These types of lists float around all over the Internet. And it's usually topped with obvious fast food chains that the author loved in one place they lived but no longer get in their new home. This is not such a list. We will not tell you that California-based In-N-Out Burger needs to come to Detroit. That's just not true. We've got some of the best burgers around. Nor will we venture to say that the Mexican or Asian cuisine popular in Los Angeles needs to make an appearance here. Yes, the West Coast arguably has the very best in both culinary traditions. But we don't want to dis' all the spots in Metro Detroit that are doing the thing to bring those flavors here.
No, instead, we're focusing on some of the things in Los Angeles dining that you might not already be aware of, trends that are inspired by healthy eating habits, the region's long tradition in street food and our shared experience living in a sprawling metropolis, where torturous commuting is inevitable. True, some of these have logistical issues (we don't exactly have an abundance of fresh citrus or avocados, for example). But in a perfect world, here are some of the things we think would find a welcome place ind Detroit dining, inspired by a recent trek to our homeland of La La Land.
1) The Frutería
Pictured here, Frutería Huerta in the LA suburb of Alhambra.
This translates to juice bar in Spanish and in LA's many, many barrios
the fruterías are an oasis for freshly-squeezed jugos de
orange, carrot, jicama, pineapple, mango and other citrus and tropical fruits. They serve as elixirs when you're feeling under the weather. And a large cup of the stuff is far more reasonably priced than anything we would find at Drought, the $12-a-bottle Detroit-based juicer that's had a lock on the market as of late. Plus, these places are especially nice during hot, muggy Detroit summers, as many feature wild cold or slushy mixes, like chamangos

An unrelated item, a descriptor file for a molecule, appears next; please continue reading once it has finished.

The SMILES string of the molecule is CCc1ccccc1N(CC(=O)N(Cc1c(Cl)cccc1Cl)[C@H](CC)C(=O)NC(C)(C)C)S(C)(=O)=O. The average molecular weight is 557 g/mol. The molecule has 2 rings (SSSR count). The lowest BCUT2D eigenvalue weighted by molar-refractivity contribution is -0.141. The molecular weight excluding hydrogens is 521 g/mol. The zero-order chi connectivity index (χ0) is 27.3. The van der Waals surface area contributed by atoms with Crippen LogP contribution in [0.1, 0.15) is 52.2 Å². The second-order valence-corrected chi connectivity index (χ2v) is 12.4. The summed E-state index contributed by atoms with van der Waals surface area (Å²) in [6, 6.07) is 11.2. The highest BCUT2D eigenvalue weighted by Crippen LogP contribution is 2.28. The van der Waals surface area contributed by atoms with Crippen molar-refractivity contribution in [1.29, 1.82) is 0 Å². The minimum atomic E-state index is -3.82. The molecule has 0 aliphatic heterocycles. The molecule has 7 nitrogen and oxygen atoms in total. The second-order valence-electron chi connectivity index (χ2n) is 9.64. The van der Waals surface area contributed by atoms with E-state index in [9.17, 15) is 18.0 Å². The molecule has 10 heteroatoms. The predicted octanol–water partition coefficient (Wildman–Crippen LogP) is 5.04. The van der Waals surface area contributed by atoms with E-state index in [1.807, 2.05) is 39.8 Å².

, which feature mango, chamoy salsa, chili powder and lime. Truly a sweet and spicy paradise. We know these types of spots have a strong showing in Southwest and Down River, but let's integrate this into the rest of Metro Detroit.
2) Avocado Toast - This is a staple on menus all over LA. And for good reason, it's healthy, fulfilling and is perfect for breakfast, lunch or dinner. We tried a heavenly avocado toast at French bistro-inspired Mama Shelter at Selma and Wilcox in Hollywood. A buttery avocado spread over hard crust bread and sprinkled with roasted pepitas, and you'll never question whether Mama loves you again.
3) The French Dip - The French Dip, whose provenance originates in Los Angeles (depending on who you ask it was either invented at Phillipe the Original next to Union Station or Cole's Pacific Electric Buffet in downtown), is already a common menu item in delis across the country. We would venture to argue that Detroit would welcome a spot that solely serves the stuff. Phillipe (our favorite), simply-designed and consisting of not much more than a deli case and rows of counters and stools where hungry Angelenos can scarf down their sammies. Reminds us an awful lot of like your typical classic Coney (maybe Lafayette or Duly's). And just imagine walking in on a cold, winter's day, to enjoy thinly-sliced cuts of roast beef, dipped in warm, au jus and all tucked into a crusty French roll.